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Best Famous Emma Lazarus Poems

Here is a collection of the all-time best famous Emma Lazarus poems. This is a select list of the best famous Emma Lazarus poetry. Reading, writing, and enjoying famous Emma Lazarus poetry (as well as classical and contemporary poems) is a great past time. These top poems are the best examples of Emma Lazarus poems.

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by Emma Lazarus |

The New Colossus

Not like the brazen giant of Greek fame,
With conquering limbs astride from land to land;
Here at our sea-washed, sunset gates shall stand
A mighty woman with a torch, whose flame
Is the imprisoned lightning, and her name
Mother of Exiles.
From her beacon-hand Glows world-wide welcome; her mild eyes command The air-bridged harbor that twin cities frame.
"Keep, ancient lands, your storied pomp!" cries she With silent lips.
"Give me your tired, your poor, Your huddled masses yearning to breathe free, The wretched refuse of your teeming shore.
Send these, the homeless, tempest-tost to me, I lift my lamp beside the golden door!"


by Erica Jong |

Henry James in the Heart of the City

 We have a small sculpture of Henry James on our terrace in New York City.
Nothing would surprise him.
The beast in the jungle was what he saw-- Edith Wharton's obfuscating older brother.
.
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He fled the demons of Manhattan for fear they would devour his inner ones (the ones who wrote the books) & silence the stifled screams of his protagonists.
To Europe like a wandering Jew-- WASP that he was-- but with the Jew's outsider's hunger.
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face pressed up to the glass of sex refusing every passion but the passion to write the words grew more & more complex & convoluted until they utterly imprisoned him in their fairytale brambles.
Language for me is meant to be a transparency, clear water gleaming under a covered bridge.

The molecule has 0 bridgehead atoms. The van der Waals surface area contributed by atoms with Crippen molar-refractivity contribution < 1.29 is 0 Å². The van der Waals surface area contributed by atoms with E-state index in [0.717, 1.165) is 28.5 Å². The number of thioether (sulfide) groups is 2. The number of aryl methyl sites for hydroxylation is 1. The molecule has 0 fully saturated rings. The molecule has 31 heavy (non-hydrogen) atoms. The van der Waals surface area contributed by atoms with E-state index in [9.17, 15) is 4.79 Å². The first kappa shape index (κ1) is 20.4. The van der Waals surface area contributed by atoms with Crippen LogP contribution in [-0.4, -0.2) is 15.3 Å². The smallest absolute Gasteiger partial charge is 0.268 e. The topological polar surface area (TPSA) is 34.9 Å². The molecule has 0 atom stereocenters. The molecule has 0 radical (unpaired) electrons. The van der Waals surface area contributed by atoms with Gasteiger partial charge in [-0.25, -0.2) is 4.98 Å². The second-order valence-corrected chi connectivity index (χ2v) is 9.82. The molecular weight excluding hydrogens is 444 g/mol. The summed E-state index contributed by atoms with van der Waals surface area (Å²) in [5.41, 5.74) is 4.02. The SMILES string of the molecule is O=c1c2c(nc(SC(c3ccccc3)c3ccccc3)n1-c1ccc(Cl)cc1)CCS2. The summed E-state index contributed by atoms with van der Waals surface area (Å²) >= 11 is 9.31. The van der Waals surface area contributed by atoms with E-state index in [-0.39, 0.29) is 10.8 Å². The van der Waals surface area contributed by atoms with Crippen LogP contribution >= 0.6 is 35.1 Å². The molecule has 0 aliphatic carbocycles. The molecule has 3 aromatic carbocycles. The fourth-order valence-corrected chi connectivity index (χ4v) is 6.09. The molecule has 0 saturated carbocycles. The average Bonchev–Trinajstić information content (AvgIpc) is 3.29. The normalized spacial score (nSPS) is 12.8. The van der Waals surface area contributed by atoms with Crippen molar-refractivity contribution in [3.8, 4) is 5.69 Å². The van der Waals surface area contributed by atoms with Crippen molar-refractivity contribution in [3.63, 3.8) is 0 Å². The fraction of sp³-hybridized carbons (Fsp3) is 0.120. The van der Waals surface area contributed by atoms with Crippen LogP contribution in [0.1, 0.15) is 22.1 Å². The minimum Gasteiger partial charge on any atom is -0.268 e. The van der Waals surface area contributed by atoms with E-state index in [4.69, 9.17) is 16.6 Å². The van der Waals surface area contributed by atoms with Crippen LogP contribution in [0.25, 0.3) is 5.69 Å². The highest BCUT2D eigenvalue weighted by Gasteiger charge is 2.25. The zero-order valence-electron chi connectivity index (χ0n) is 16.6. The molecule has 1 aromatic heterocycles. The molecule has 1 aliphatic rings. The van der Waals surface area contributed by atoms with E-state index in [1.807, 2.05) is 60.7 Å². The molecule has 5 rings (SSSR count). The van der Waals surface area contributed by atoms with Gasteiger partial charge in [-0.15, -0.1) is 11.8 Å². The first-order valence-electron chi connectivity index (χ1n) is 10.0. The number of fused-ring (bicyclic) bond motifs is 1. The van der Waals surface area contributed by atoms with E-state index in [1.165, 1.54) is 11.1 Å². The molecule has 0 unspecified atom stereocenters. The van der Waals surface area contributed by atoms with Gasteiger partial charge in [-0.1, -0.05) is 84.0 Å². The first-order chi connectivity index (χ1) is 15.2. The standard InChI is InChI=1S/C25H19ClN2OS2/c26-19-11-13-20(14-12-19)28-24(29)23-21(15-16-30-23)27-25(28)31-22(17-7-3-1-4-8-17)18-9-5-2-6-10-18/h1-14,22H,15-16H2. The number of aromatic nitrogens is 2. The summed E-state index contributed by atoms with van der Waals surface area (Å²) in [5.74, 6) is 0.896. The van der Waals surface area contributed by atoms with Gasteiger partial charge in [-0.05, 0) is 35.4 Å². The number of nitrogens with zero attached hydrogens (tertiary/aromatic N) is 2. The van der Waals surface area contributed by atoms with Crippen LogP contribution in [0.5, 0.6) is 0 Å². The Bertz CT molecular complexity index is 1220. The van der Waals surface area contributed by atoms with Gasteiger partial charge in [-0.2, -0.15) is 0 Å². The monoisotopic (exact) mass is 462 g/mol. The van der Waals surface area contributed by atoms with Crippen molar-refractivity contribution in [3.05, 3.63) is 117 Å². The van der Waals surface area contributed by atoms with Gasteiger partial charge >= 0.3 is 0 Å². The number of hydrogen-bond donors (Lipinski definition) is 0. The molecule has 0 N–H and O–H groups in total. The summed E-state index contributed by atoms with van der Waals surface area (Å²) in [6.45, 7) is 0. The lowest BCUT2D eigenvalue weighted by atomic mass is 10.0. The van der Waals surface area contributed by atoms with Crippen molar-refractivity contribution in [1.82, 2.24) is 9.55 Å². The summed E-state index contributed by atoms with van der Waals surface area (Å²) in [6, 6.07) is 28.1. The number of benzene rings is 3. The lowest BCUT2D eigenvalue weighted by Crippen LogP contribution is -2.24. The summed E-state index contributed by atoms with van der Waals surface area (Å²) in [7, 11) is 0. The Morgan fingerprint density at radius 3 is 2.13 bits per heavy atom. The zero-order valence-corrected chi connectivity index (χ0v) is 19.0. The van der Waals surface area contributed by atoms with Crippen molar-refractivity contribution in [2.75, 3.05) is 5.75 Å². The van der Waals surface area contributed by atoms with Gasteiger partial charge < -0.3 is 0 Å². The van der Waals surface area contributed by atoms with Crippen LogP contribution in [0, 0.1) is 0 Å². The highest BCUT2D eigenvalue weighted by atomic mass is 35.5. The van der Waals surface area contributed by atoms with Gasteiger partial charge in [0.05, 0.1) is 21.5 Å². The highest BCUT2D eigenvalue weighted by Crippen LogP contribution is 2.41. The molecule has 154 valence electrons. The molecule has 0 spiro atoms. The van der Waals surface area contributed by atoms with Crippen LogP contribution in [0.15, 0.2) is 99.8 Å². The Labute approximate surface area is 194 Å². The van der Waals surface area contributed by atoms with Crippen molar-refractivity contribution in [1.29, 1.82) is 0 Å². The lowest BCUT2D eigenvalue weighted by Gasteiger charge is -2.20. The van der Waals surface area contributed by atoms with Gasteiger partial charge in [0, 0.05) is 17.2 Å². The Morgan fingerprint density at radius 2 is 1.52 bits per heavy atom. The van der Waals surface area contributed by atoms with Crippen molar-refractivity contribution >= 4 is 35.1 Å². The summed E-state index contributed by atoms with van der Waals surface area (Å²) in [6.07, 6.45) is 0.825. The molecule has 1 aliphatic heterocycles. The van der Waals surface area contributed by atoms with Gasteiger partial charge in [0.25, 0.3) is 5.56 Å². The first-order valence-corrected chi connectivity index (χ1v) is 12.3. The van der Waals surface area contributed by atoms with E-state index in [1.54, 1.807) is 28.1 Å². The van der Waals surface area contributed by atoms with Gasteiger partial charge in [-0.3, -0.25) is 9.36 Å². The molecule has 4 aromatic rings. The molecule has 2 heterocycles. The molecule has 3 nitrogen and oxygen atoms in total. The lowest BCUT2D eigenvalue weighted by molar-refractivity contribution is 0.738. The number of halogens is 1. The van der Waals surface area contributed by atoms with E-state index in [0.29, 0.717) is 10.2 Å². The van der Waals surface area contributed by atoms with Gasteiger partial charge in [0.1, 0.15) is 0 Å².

.
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I love his spiritual sister because she snatched clarity from her murky history.
Tormented New Yorkers both, but she journeyed to the heart of light-- did he? She took her friends on one last voyage, through the isles of Greece on a yacht chartered with her royalties-- a rich girl proud to be making her own money.
The light of the Middle Sea was what she sought.
All denizens of this demonic city caught between pitch and black long for the light.
But she found it in a few of her books.
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while Henry James discovered what he had probably started with: that beast, that jungle, that solipsistic scream.
He did not join her on that final cruise.
(He was on his own final cruise).
Did he want to? I would wager yes.
I look back with love and sorrow at them both-- dear teachers-- but she shines like Miss Liberty to Emma Lazarus' hordes, while he gazes within, always, at his own impenetrable jungle.


by Emma Lazarus |

Long Island Sound

 I see it as it looked one afternoon 
In August,-by a fresh soft breeze o'erblown.
The swiftness of the tide, the light thereon, A far-off sail, white as a crescent moon.
The shining waters with pale currents strewn, The quiet fishing-smacks, the Eastern cove, The semi-circle of its dark, green grove.
The luminous grasses, and the merry sun In the grave sky; the sparkle far and wide, Laughter of unseen children, cheerful chirp Of crickets, and low lisp of rippling tide, Light summer clouds fantastical as sleep Changing unnoted while I gazed thereon.
All these fair sounds and sights I made my own.


by Emma Lazarus |

The Taming of the Falcon

 The bird sits spelled upon the lithe brown wrist 
Of yonder turbaned fowler, who had lamed 
No feather limb, but the winged spirit tamed 
With his compelling eye.
He need not trust The silken coil, not set the thick-limed snare; He lures the wanderer with his steadfast gaze, It shrinks, it quails, it trembles yet obeys.